We’ll have a proper unboxing video soon, so I’ll just describe what was in the box for now: the OPPO Find X2 Pro, the SuperVOOC 2.0 charger brick and cable, a soft plastic case, and a wired Type-C earbud. After I unboxed the OPPO Find X2 Pro, the first thing that stood out to me was the color on the back of the device. It’s beautiful. The back cover has a rather dark and deep shade of orange that holds its apparent color no matter the lighting. I’m an alum of UT Austin, so I guess I just can’t help but love the color orange. The back also has a nice textured appearance that is actually smooth to touch. OPPO calls this “Orange Vegan Leather,” but I don’t know what material it’s made from. In any case, it’s smooth, doesn’t smudge easily, and doesn’t track fingerprints, so you won’t feel the need to slap a case onto the phone to improve grip or maintain its beauty.
Towards the bottom left is what I can best describe as a metallic clip with the “OPPO” branding etched onto it. It’s slightly raised against the body, which means it interrupts your touch when you’re caressing the smooth back with your fingers. I’m not a fan of this branding marker and would have preferred if OPPO could etch their logo onto the “Orange Vegan Leather” itself. Near the top left is the vertically-arranged camera array consisting of the 13MP periscopic telephoto camera on top, the 48MP wide-angle camera below that, then the 48MP main camera, and finally, the dual-LED flash. You’ll find camera bumps that look similar in many other devices, which is disappointing considering how unique the OPPO Reno 10X Zoom was with no camera bump. That’s not to say that the Find X2 Pro’s design is ugly or uninspired — I would have just preferred if OPPO had used more of the “Orange Vegan Leather” on the back.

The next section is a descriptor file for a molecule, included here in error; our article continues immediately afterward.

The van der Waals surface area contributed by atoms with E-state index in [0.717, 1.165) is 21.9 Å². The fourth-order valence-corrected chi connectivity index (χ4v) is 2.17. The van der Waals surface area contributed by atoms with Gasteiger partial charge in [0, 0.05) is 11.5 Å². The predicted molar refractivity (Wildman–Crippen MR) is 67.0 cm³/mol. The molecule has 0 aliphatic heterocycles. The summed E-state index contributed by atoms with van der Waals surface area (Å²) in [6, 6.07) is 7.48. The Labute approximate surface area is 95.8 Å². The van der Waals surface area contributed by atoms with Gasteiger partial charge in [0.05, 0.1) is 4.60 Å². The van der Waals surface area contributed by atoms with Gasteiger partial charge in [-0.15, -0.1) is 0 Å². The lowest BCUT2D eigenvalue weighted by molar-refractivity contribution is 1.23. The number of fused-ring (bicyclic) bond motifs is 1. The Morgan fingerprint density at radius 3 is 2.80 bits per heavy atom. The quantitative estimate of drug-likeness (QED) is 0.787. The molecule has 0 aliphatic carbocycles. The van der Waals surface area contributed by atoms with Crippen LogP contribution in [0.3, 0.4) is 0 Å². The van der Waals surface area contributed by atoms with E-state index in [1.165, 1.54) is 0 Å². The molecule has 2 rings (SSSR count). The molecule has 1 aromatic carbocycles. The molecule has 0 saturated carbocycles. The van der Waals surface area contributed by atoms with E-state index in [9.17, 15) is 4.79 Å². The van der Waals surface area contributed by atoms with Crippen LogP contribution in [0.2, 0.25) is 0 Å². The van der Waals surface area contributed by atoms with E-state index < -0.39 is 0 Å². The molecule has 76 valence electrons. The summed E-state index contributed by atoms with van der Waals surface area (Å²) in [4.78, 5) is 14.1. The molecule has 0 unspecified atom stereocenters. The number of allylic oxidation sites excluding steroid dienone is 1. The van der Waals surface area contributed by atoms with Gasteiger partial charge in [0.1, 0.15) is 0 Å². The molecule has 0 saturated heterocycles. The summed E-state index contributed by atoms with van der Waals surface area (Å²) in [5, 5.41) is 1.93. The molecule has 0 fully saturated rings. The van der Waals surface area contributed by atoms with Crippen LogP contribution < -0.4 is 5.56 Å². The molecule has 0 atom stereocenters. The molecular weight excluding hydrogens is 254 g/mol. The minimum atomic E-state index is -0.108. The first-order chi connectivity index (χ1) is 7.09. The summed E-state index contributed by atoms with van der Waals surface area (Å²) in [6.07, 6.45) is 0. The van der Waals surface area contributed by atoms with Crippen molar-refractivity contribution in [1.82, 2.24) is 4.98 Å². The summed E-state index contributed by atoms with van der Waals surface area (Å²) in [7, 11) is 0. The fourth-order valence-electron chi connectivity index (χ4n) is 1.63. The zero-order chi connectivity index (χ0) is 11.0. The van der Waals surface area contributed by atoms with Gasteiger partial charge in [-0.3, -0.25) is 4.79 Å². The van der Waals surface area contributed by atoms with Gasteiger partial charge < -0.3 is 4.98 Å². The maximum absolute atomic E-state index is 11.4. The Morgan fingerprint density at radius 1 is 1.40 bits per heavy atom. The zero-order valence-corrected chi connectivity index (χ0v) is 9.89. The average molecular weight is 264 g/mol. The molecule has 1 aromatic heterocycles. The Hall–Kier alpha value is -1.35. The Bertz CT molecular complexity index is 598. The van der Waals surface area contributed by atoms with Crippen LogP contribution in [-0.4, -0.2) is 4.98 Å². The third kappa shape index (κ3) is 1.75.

The Find X2 Pro has two speakers: one on the bottom side and another in the top bezel. I haven’t used the phone for long enough to comment on the audio quality, but it shouldn’t be a problem for the average user that enables Dolby Atmos in the Sound & Vibration settings. Speaking of audio, there’s no 3.5mm headphone jack to be found anywhere on this device, so you’ll have to either use a 3.5mm to USB-Type C adapter, a Type-C audio accessory, or a Bluetooth audio accessory. Having used the OnePlus 7 Pro as my primary daily driver for the past several months, I’ve gotten used to not having the 3.5mm headphone jack; for those that still consider this a dealbreaker, you may want to look elsewhere.